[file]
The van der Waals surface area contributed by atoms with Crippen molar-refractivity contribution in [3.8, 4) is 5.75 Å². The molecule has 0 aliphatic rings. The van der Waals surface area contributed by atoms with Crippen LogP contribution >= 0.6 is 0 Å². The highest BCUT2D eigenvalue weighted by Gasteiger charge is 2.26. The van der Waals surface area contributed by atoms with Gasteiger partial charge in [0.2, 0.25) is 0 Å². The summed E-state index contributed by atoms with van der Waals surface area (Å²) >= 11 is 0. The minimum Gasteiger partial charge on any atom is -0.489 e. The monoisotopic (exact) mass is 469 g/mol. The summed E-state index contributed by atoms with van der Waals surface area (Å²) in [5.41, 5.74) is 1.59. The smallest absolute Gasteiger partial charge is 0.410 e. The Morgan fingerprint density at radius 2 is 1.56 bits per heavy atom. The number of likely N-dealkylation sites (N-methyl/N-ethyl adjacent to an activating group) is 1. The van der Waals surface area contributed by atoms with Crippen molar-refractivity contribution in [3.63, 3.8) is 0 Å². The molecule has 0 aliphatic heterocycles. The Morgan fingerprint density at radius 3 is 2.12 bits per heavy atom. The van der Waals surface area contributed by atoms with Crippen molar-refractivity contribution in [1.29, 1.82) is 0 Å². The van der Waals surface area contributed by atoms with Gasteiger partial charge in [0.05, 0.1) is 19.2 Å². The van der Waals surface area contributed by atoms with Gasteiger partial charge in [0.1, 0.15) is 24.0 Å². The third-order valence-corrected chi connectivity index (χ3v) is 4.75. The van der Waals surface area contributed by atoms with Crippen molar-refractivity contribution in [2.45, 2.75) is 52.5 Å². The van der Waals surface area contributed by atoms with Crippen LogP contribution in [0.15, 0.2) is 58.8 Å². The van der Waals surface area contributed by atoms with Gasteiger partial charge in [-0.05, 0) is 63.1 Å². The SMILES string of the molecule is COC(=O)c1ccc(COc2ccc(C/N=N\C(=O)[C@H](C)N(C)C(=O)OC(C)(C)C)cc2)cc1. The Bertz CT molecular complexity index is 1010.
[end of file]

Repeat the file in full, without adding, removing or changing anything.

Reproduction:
The van der Waals surface area contributed by atoms with Crippen molar-refractivity contribution in [3.8, 4) is 5.75 Å². The molecule has 0 aliphatic rings. The van der Waals surface area contributed by atoms with Crippen LogP contribution >= 0.6 is 0 Å². The highest BCUT2D eigenvalue weighted by Gasteiger charge is 2.26. The van der Waals surface area contributed by atoms with Gasteiger partial charge in [0.2, 0.25) is 0 Å². The summed E-state index contributed by atoms with van der Waals surface area (Å²) >= 11 is 0. The minimum Gasteiger partial charge on any atom is -0.489 e. The monoisotopic (exact) mass is 469 g/mol. The summed E-state index contributed by atoms with van der Waals surface area (Å²) in [5.41, 5.74) is 1.59. The smallest absolute Gasteiger partial charge is 0.410 e. The Morgan fingerprint density at radius 2 is 1.56 bits per heavy atom. The number of likely N-dealkylation sites (N-methyl/N-ethyl adjacent to an activating group) is 1. The van der Waals surface area contributed by atoms with Crippen molar-refractivity contribution in [3.63, 3.8) is 0 Å². The molecule has 0 aliphatic heterocycles. The Morgan fingerprint density at radius 3 is 2.12 bits per heavy atom. The van der Waals surface area contributed by atoms with Crippen molar-refractivity contribution in [1.29, 1.82) is 0 Å². The van der Waals surface area contributed by atoms with Gasteiger partial charge in [0.05, 0.1) is 19.2 Å². The van der Waals surface area contributed by atoms with Gasteiger partial charge in [0.1, 0.15) is 24.0 Å². The third-order valence-corrected chi connectivity index (χ3v) is 4.75. The van der Waals surface area contributed by atoms with Crippen molar-refractivity contribution in [2.45, 2.75) is 52.5 Å². The van der Waals surface area contributed by atoms with Crippen LogP contribution in [0.15, 0.2) is 58.8 Å². The van der Waals surface area contributed by atoms with Gasteiger partial charge in [-0.05, 0) is 63.1 Å². The SMILES string of the molecule is COC(=O)c1ccc(COc2ccc(C/N=N\C(=O)[C@H](C)N(C)C(=O)OC(C)(C)C)cc2)cc1. The Bertz CT molecular complexity index is 1010.